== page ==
Oxford Health NHS FT, lead mental health provider in Buckinghamshire, Buckinghamshire County Council and Buckinghamshire Clinical Commissioning Group have commissioned XenZone, provider of online counselling services, to give children and young people access to professional mental health counsellors through its online Kooth service.

Eleanor Rowsell, clinical lead for children and adolescent mental health psychological services in Buckinghamshire at Oxford Health NHS FT, said: “We are excited to be able to offer this service to young people in Buckinghamshire. Initially it can be difficult to reach out to our services and Kooth is a great way to get support if they don’t feel ready contact us directly.”

Young people aged 11 to 19 register anonymously on the site, which gives them access to drop-in or booked online chats with British Association for Counselling and Psychotherapy certified counsellors, psychotherapists and emotional wellbeing practitioners.

Young people are encouraged to identify goals and monitor progress with their counsellor, charting movement as progress is achieved. The Kooth site is accessible at any time, via any connected device, helping to eliminate the stigma often associated with asking for help.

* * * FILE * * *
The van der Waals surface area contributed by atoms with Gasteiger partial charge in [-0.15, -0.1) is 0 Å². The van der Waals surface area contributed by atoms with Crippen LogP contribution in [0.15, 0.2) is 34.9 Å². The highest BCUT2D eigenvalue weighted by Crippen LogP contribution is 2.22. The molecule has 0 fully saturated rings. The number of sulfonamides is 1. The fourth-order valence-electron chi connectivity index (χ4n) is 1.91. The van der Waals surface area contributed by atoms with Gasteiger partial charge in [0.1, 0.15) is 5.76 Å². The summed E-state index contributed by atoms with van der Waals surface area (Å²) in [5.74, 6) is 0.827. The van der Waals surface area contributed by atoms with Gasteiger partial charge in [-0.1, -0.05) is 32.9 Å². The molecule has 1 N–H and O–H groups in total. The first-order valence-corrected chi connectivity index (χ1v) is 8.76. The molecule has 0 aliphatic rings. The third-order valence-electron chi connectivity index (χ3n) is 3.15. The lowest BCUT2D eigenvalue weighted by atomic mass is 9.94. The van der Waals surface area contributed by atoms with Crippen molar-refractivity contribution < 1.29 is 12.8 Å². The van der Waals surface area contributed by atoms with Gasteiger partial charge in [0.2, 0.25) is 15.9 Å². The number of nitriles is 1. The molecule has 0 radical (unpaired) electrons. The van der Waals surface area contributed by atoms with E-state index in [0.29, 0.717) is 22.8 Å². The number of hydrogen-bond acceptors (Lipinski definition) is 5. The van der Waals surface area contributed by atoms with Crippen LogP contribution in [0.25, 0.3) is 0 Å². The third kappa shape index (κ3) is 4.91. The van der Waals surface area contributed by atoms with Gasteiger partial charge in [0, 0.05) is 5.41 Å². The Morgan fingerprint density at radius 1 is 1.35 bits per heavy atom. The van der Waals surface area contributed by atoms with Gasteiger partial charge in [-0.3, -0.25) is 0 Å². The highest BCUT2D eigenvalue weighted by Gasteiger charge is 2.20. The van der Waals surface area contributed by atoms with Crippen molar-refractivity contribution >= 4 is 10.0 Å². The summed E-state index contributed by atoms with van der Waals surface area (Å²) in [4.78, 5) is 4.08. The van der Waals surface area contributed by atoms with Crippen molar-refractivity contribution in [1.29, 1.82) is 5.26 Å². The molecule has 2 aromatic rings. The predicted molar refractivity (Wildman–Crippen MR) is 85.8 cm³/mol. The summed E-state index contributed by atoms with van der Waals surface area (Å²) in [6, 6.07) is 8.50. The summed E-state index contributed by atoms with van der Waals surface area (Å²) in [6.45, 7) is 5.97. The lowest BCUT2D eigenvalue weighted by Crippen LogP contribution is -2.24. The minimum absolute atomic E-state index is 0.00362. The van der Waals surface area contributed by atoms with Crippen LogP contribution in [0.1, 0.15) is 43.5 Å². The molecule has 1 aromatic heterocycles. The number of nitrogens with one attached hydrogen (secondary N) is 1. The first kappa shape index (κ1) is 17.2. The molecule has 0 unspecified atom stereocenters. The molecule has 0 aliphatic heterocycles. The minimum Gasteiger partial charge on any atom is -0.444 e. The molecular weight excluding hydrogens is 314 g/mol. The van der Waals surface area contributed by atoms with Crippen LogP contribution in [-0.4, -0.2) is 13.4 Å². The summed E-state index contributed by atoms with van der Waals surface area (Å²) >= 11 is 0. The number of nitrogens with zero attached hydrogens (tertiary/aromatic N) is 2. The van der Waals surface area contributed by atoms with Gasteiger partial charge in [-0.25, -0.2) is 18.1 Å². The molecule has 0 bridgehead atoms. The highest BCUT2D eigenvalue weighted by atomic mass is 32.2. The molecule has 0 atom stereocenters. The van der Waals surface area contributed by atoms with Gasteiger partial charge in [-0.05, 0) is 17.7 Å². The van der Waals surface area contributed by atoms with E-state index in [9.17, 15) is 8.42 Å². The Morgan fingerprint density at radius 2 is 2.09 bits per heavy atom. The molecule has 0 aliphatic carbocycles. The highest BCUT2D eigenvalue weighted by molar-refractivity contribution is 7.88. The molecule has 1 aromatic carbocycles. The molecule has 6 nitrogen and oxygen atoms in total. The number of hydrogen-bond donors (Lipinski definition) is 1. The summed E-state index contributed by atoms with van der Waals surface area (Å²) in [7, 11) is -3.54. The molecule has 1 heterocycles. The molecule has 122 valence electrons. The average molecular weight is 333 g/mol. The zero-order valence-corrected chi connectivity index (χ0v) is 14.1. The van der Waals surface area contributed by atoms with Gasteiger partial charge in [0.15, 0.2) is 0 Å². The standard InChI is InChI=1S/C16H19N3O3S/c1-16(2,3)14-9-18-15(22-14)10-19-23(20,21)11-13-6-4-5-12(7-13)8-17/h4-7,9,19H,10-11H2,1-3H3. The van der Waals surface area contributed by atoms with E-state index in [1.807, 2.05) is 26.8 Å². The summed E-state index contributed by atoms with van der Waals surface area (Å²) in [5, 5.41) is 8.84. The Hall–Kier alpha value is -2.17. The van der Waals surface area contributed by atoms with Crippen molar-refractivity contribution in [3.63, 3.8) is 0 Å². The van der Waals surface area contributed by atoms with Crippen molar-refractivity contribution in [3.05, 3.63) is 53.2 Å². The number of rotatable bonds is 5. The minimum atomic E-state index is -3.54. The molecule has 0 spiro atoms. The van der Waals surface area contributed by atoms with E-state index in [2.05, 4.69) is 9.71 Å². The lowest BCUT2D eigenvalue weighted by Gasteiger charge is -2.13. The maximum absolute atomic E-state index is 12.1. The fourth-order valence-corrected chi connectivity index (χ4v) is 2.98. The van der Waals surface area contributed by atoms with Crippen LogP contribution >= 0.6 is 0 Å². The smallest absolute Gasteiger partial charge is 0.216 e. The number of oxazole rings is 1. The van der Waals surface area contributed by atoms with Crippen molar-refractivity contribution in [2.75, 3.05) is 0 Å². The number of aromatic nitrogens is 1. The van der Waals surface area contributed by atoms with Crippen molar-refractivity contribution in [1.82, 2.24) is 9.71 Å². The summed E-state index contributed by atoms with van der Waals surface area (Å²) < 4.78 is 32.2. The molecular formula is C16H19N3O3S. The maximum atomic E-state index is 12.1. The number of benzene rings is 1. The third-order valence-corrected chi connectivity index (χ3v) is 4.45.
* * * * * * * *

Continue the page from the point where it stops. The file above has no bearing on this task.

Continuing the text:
Dr Sian Roberts, mental health and learning disability clinical director for Buckinghamshire Clinical Commissioning Group, said: “We would encourage any young person who may be struggling with their emotional wellbeing or who has any mental health concerns to visit the Kooth website. There is lots of advice available, not to mention the opportunity to have an online conversation with a highly trained counsellor.”

Warren Whyte, cabinet member for children’s service for Buckinghamshire County Council, said: “We all know that the emotional health and well-being of our young people is a growing concern and Kooth offers a great way to support those in need. It is very easy to access, confidential and free of charge, and offers help across a range of areas.”